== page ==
Over the Memorial Day weekend, President Biden and House Speaker Kevin McCarthy announced the Bipartisan Budget Agreement to raise the debt ceiling. This morning, the U.S. House of Representatives released the Fiscal Responsibility Act of 2023, which would raise the debt ceiling until 2025. According to news media reports, the Fiscal Responsibility Act of 2023 includes the following:
Spending caps: In the Fiscal Year (FY) 2024 budget cycle, nondefense discretionary funding will remain at 2023 funding levels. This flat funding could have adverse effects on public housing authorities, as it amounts to a cut for HUD programs that are sensitive to variables like inflation and interest rates. In April, HUD Secretary Marcia L. Fudge testified that HUD would need an additional $13 billion to $16 billion to keep pace with current levels of assistance. Across the board spending cuts are a blunt instrument that can be detrimental to programs directly tied to people, such as the Housing Choice Voucher program. Non-defense discretionary funding will receive a one percent increase in FY 2025.
EHV and ERAP Funding: Congress would rescind about $30 billion in unspent COVID-19 relief funding. Emergency Housing Vouchers and Emergency Rental Assistance funding should not be affected.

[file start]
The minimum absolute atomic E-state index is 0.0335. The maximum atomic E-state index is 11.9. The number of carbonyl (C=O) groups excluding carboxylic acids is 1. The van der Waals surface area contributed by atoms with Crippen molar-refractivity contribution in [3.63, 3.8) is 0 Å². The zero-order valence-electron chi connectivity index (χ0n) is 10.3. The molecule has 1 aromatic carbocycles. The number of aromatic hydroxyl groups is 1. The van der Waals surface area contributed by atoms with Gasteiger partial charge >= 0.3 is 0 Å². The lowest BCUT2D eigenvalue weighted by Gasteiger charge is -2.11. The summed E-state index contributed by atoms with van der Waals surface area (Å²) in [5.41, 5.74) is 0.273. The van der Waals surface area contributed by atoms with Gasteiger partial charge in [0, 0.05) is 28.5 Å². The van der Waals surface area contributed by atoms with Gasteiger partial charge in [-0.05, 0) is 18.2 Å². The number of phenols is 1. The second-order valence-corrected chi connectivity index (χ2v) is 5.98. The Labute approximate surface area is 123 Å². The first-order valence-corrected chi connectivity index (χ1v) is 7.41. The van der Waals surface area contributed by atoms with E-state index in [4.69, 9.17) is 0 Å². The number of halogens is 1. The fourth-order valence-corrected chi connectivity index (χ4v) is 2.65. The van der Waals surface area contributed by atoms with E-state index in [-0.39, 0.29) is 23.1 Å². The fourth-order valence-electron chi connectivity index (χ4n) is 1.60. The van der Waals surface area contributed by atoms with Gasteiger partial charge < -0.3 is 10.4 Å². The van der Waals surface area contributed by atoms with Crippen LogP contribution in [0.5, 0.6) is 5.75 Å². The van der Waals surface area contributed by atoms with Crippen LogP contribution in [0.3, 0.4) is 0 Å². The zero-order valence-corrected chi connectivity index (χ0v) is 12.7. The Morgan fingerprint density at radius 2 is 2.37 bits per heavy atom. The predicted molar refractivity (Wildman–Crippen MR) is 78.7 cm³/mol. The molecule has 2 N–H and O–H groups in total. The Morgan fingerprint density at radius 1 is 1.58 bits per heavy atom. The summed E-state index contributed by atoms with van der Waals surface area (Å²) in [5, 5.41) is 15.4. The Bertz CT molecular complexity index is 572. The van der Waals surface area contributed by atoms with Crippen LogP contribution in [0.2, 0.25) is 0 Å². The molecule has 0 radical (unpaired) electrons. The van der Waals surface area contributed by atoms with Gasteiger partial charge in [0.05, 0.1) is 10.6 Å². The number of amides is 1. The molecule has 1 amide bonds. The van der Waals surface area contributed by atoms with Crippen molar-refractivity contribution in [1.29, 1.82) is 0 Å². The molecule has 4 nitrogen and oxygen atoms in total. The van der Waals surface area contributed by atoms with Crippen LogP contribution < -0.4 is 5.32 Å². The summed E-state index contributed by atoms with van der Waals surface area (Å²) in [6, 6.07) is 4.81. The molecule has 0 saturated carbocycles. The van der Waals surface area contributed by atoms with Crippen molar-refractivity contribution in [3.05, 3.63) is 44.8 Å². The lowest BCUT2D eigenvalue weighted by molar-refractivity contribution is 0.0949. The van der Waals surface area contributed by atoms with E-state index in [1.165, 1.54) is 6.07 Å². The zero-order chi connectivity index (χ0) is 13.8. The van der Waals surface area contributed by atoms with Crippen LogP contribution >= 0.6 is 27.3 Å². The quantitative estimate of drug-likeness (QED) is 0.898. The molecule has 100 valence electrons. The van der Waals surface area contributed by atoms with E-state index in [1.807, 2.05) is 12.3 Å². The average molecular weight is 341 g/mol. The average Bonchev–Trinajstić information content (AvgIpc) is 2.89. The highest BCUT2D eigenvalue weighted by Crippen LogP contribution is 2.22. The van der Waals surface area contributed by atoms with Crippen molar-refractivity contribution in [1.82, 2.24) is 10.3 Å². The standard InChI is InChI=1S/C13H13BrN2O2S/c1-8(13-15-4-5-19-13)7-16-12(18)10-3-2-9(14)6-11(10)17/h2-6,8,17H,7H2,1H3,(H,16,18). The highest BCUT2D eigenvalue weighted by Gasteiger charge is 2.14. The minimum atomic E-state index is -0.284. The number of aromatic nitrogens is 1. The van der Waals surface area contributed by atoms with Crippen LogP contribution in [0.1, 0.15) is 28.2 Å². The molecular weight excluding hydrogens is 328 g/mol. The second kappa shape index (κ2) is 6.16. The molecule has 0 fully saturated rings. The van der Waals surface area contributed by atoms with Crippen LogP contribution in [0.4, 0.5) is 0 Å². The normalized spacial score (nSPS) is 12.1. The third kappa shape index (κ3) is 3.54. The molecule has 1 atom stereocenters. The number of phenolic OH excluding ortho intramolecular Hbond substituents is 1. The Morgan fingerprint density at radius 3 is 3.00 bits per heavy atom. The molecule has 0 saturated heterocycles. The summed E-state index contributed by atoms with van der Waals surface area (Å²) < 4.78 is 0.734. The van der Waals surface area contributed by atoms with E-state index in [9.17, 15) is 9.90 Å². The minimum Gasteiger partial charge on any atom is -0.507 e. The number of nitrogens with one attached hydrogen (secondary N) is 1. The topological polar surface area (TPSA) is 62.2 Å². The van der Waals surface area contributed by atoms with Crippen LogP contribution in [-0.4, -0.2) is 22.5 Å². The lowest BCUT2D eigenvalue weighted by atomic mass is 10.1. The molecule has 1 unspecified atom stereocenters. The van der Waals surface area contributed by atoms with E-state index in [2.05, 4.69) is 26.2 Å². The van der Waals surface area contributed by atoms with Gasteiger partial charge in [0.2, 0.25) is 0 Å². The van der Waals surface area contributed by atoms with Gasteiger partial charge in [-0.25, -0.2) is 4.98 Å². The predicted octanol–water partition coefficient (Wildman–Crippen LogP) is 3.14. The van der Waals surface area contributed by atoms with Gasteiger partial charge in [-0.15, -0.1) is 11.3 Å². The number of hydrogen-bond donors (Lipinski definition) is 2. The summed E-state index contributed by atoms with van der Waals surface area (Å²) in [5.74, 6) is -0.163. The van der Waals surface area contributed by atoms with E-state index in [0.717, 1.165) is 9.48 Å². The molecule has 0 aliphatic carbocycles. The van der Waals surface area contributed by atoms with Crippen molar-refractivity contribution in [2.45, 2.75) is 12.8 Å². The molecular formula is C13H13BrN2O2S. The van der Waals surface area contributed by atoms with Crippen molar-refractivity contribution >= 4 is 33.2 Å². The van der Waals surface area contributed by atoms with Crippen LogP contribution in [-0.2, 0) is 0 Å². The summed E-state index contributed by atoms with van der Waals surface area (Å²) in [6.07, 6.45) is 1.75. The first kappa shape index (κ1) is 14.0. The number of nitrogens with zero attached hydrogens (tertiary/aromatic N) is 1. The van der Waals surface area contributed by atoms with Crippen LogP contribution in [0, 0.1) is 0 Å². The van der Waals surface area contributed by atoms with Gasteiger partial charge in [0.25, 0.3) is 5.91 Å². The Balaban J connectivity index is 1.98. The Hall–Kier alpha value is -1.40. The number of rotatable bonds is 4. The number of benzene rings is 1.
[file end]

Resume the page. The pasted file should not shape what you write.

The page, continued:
Appropriations: If Congress does not pass all twelve appropriations bills by year’s end, all programs will face a one percent spending cut to ensure spending bills are passed in a timely manner and to avoid government shutdowns and full-year continuing resolutions (CR).
Work requirements: Individuals receiving housing assistance were not subjected to work requirements, however recipients of Supplemental Nutritional Assistance Program (SNAP) and Temporary Assistance for Needy Families who are up to the age of 54 would need to meet work requirements. Veterans, the unhoused, people with children, and individuals recently out of the foster care system are exempt from these work requirements.
The House Rules Committee will convene today to prepare the 99-page bill for votes on Wednesday, May 30, 2023. The House and Senate will each vote on the legislation before the nation defaults on its debts on June 5.